Monday, July 31, 2006

Woodpecker wingbeats without comment

Of interest to some --

I did some counting and created the following graph, which I present with no discussion other than describing how I made it and a bit about statistical significance. If it is truncated or too small you can right-click or ctrl-click on it to open it in a new window:



The Pileated source videos are the ones posted by Cornell and by David Nolin. I found a total of seven of these useful, wth between 2 and 15 wingbeats resolvable. I defined the beginning of each wingbeat as maximum upward wing extension. I counted in whole frames, so the temporal resolution is 17-33 ms depending on the source footage. For Luneau, I took the "extended wing" interpretation of the frame in which the bird first appears to the left of the tree trunk, not the CLO's "folded wing" interpretation. Thus, that is counted as the zero time point, the start of the first wingbeat. Using the other interpretation would decrease the Luneau times by 33 ms or less. I used only the first 10 wingbeats of the Luneau video, as they are the ones that are agreed to be clearly discernable.

All Pileated comparison videos are of perched birds taking off, as is the Luneau video. Only three sequences show the Pileated in frame and on the wing for 10 full wingbeats. This small sample size precludes any meaningful statistical analysis as to whether the Luneau bird is an outlier or within the expected range of variation of the Pileated, a fact that must be borne in mind while examining these data. A rigorous analysis would need many more Pileated videos in which the bird remains on the wing for 10+ wingbeats, prefereably longer. Ideally there would be multiple videos of Pileateds that remain on the wing in full flight for the full three seconds or so that the Luneau bird does.

I have presented the data in this format (total elapsed time versus number of completed wingbeats) because it gives the best resolution of the individual birds and it is the least sensitive to judgement calls as to which frame represents the beginning of any particular wingbeat. A plot of individual wingbeat durations produces a confusing jumble of overlapping lines.

A note about comments -- please limit to direct discussion of the wingbeat data and its interpretation, without abrasive or hyperbolic language. No anonymous or pseudonymous comments. Thank you.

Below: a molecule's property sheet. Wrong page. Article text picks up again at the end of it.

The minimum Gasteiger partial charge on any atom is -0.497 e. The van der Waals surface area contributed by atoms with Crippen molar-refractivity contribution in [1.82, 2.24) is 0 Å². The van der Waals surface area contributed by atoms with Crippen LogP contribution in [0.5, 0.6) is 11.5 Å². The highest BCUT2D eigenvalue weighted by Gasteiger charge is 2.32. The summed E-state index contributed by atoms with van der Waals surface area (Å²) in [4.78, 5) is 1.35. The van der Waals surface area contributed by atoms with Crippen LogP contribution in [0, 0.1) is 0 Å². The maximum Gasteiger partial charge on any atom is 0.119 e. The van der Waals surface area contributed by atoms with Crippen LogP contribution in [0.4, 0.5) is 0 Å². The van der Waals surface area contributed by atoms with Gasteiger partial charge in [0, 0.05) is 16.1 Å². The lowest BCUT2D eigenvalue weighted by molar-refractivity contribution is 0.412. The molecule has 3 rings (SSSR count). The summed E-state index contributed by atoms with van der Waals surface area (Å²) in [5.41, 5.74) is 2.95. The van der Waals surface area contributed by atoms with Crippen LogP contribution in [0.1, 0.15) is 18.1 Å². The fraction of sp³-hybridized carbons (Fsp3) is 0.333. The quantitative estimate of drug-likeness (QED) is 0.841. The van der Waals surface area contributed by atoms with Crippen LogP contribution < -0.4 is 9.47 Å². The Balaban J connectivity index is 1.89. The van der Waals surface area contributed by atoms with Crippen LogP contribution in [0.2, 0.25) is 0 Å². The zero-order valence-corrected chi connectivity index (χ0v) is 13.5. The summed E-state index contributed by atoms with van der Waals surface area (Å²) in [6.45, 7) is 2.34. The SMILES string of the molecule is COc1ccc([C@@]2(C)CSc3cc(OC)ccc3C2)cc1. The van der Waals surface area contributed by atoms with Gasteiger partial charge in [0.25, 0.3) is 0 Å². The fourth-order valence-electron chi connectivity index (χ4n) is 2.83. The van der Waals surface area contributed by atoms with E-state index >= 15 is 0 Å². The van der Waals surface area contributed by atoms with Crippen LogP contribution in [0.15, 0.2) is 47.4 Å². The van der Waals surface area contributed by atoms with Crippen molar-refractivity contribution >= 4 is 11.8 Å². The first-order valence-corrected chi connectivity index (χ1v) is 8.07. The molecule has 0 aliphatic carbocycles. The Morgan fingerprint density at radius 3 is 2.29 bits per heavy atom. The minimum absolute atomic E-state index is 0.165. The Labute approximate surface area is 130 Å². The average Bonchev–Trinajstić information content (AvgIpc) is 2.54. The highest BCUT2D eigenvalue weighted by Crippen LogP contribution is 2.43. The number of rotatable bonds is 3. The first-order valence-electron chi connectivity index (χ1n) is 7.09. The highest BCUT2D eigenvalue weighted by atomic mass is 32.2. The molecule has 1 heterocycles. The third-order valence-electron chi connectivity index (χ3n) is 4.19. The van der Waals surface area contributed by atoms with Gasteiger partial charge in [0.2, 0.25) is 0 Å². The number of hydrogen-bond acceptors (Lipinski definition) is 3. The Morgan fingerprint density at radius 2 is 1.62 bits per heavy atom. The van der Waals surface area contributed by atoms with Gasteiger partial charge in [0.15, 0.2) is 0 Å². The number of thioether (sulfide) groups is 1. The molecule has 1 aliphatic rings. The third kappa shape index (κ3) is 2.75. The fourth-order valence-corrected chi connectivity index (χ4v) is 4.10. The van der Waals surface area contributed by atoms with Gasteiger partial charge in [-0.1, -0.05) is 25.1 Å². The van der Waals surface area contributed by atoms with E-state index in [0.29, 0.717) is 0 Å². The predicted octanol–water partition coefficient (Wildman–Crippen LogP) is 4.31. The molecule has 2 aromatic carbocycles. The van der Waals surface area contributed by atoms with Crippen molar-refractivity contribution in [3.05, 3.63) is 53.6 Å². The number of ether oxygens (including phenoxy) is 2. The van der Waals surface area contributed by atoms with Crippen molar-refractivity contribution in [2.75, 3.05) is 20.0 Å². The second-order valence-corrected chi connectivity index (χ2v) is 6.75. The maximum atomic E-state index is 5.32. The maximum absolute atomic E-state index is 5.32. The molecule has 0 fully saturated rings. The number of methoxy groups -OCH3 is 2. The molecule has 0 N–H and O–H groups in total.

3 Comments:

At 7:36 AM, Anonymous Don Crockett said...

Excellent visualization of the data!

It does a good job of capturing a lot of pertinent info in a concise format that is both revealing and easy to understand. You might consider using line types (or point markers or labels) to indicate specific PIWO flights like Nolin's, and provide references to the sources below the graph.

It'd be great to see a larger sample represented this way.

I think knowing the situational details of the individual flights would be important to include in the analysis. Was the bird startled into takeoff? How close to the ground was the bird on takeoff? Was the bird flying over water? Etc.

Nice to see someone taking an analytical approach on addressing this important topic from the Luneau video debate.

 
At 1:49 PM, Blogger Bonsaibirder said...

Hi Bill,

Interesting analysis of the Luneau video.

I was particularly interested in your graphs of wingbeat frequency of the Luneau and Nolin birds.

From my naive perspective, the birds all start flapping at a similar rate and then the Nolin birds all slow down and the Luneau bird carries on at basically the same pace. I assume that is what the graph shows ?

I have said this elsewhere before but in my mind the biggest difference between the birds in the Nolin video and the Luneau bird is that the Nolin birds choose a landing site very quickly after taking off. Its been a while since i looked at either video but correct me if i am wrong - many of the Nolin birds head straight for a single tree and land there soon after taking off.

Assuming that their eyesight is prety good and they spot the tree almost immediately could this be the explanation for your graph? That is, the Nolin birds are in "landing" mode as soon as they see the tree. In contrast, the Luneau bird shows no signs of landing in the video and therefore is in escape flight throughout.

 
At 2:37 PM, Blogger Bill Pulliam said...

Bonsai --

Yes, I see the patterns the same way, and it well could be the Nolin birds' short-range flight that causes much of this difference. That is why I think we need many more Pileated videos, esxpecially ones where the birds remain on the wing longer, before being able to draw meaningful and robust conclusions.

I personally think the wigbeat "shape" is a more interesting difference than the wingbeat "rate." By this I mean the way the bird's wings are held during the downstrokes, as I discuss in the posting about the animated Luneau bird. I would really like to see more Pileated comparisons to get a better handle on that apparent difference.

 

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